sertillangesRecently I reread the A.G. Sertillanges’s classic work on the life of the mind: The Intellectual Life: Its Spirit, Conditions, Methods.  Sertillanges (1863-1948) was a Catholic writer and a member of the Dominican Order.  He published The Intellectual Life in 1934.  Read the entire series here.

p.3: A vocation is not fulfilled by vague reading and a few scattered writings. It requires penetration and continuity and methodical effort, so as to attain a fulness of development which will correspond to the call of the Spirit, and to the resources that is has pleased Him to bestow on us.:

p.4: The life of study is austere and imposes grave obligations.  It pays, it pays richly; but it exacts an initial outlay that few are capable of.  The athletes of the mind, like those of the playing field, must be prepared for privations, long training, a sometimes superhuman tenacity.

p.6: [You should] come to the intellectual life with unselfish motives, not through ambition of foolish vanity.  The jingling bells of publicity tempt only frivolous minds.  Ambition offends eternal truth by subordinating truth to itself.  Is it not a sacrilege to play with the questions that dominate life and death, with mysterious nature, with God-to achieve some literary or philosophical celebrity at the expense of the true and independently of the true?

p. 12: It is another characteristic of the intellectual vocation that the Christian worker who is consecrated by his [or her] call must not be an isolated unit…he [or she] must not yield to the lure of individualism, which is the distorted image of Christian personality.

The Intellectual Life: Part 1

sertillangesRecently I reread the A.G. Sertillanges’s classic work on the life of the mind: The Intellectual Life: Its Spirit, Conditions, Methods.  Sertillanges (1863-1948) was a Catholic writer and a member of the Dominican Order.  He published The Intellectual Life in 1934.

Over the next few days I am going to post some of my favorite parts of the book.  I encourage you to read it.

p. xviii: Do you want to do intellectual work?  Begin by creating within you a zone of silence, a habit of recollection, a will to renunciation and detachment which puts you entirely at the disposal of the work; acquire that state of soul unburdened by desire and acquire that state of soul unburdened by desire and self-will which is the state of grace of the intellectual worker.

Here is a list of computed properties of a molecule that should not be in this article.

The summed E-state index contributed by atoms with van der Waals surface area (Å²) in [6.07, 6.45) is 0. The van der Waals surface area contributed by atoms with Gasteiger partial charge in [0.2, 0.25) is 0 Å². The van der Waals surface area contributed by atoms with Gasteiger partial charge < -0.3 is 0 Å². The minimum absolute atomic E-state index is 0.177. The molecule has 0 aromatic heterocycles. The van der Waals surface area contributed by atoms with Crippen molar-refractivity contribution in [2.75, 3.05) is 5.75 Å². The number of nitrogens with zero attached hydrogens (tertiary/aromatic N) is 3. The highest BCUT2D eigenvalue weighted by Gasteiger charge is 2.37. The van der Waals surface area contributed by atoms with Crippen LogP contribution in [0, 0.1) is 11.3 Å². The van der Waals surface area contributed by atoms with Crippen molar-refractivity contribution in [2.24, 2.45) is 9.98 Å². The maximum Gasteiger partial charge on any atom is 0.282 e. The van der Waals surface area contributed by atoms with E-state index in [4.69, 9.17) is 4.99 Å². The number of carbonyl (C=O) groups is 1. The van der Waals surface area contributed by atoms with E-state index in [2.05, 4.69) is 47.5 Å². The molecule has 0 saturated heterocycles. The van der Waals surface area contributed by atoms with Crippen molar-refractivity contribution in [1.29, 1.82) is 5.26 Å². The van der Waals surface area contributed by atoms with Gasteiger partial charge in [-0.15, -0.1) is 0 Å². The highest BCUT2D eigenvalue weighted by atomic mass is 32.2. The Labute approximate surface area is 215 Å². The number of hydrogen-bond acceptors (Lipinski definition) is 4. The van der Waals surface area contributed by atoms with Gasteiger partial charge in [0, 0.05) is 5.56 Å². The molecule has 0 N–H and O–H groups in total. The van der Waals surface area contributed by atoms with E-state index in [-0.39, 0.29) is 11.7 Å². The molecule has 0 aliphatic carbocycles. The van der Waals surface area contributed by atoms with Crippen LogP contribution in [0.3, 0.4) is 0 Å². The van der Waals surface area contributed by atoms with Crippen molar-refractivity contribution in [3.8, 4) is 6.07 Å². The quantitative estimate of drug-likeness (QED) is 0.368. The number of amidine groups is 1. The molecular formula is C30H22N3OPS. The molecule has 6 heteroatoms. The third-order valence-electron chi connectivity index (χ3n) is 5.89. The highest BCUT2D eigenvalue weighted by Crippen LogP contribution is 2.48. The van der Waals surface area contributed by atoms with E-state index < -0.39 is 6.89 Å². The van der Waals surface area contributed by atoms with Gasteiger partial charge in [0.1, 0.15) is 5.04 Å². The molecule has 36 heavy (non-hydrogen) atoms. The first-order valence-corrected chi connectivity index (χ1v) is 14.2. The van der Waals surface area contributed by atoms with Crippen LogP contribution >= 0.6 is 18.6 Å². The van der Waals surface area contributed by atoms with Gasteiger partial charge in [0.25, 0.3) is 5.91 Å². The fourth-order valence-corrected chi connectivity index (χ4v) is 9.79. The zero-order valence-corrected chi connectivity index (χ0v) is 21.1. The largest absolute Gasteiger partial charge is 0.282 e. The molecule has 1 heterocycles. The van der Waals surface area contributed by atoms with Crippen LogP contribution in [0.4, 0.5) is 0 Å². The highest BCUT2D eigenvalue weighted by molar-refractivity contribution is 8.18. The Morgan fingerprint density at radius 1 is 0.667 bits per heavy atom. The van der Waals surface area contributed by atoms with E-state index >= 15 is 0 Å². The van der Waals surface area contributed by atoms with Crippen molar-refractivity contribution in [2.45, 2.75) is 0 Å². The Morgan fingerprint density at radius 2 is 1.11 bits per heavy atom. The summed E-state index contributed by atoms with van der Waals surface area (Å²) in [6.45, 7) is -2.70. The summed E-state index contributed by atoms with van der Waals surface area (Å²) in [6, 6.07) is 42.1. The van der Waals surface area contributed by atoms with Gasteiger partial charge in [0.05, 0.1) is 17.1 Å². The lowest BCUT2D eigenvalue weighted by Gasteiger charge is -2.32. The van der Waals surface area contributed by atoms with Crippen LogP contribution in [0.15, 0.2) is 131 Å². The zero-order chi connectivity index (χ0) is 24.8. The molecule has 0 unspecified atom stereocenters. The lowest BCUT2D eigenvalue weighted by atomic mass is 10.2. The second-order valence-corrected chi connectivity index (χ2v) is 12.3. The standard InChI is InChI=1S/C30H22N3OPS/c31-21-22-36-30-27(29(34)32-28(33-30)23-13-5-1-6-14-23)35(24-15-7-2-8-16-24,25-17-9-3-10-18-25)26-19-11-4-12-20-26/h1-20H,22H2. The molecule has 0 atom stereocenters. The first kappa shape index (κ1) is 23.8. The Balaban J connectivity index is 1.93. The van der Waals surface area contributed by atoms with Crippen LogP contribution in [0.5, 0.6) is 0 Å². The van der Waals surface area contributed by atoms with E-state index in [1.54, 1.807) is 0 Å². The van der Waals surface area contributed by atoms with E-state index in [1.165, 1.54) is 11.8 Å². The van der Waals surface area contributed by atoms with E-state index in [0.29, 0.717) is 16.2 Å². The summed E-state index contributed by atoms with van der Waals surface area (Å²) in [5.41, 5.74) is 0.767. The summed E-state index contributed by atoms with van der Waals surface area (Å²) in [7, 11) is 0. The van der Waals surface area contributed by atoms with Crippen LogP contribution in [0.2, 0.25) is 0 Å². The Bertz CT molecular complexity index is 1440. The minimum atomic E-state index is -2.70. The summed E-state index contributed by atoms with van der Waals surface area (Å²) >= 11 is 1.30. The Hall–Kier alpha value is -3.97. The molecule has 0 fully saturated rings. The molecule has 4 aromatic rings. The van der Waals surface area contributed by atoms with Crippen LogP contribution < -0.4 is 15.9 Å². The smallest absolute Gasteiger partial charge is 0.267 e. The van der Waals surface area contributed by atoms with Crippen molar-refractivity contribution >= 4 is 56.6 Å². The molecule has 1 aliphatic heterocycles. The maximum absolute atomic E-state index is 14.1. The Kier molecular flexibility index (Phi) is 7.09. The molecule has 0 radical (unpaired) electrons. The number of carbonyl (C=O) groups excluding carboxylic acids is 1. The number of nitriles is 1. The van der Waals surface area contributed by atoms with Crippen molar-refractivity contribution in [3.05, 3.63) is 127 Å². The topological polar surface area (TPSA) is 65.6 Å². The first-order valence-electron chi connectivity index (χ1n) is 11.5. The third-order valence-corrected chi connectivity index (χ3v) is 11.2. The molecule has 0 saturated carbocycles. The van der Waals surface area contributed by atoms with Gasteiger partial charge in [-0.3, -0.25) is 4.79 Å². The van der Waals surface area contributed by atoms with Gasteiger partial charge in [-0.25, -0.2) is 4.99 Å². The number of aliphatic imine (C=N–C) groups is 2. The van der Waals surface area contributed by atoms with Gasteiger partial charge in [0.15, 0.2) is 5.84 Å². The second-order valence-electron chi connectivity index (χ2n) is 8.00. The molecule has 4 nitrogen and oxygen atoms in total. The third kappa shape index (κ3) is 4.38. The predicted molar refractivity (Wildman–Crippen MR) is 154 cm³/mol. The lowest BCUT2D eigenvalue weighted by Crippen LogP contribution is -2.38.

p. xxii: When the world does not like you it takes its revenge on you; if it happens to like you, it takes revenge still by corrupting you.  Your only resource is to work far from the world, as indifferent to its judgments as you are ready to serve it.

p. xxvi: Even if one does not use everything that one has learned, the accumulated knowledge gives a hidden resonance to one’s words, and this fulness has for its reward the confidence it inspires.

What Happens to Evangelical Intellectual Life After “Books & Culture?”

bcI started graduate school in 1994.  That was the same year that Mark Noll’s The Scandal of the Evangelical Mind was published. One year later, Christianity Today Inc. began publishing Books & Culture: A Christian Review with John Wilson as editor.  I subscribed immediately.  I have read every issue in its 22-year run.

Books & Culture was a book review modeled after the New York Review of Books.  It was a place where evangelicals turned to worship God with their minds.  My heart always skipped a beat when I opened up my mailbox and found the recent issue waiting for me.

John Wilson was always good to me and my career as a historian and writer.  In 2008 he published Lauren Winner’s review of my book The Way of Improvement Leads Home: Philip Vickers Fithian and the Rural Enlightenment in Early America.  Then in 2012 he called upon Jay Green, Eric Miller, and myself, the editors of Confessing History: Christian Faith and the Historian’s Vocation, to reflect on the historian’s vocation.  Later that year John published Paul Kemeny’s review of my Was America Founded as a Christian Nation?: A Historical Introduction.  This year, Books & Culture published Peter Thuesen’s review of The Bible Cause: A History of the American Bible Society.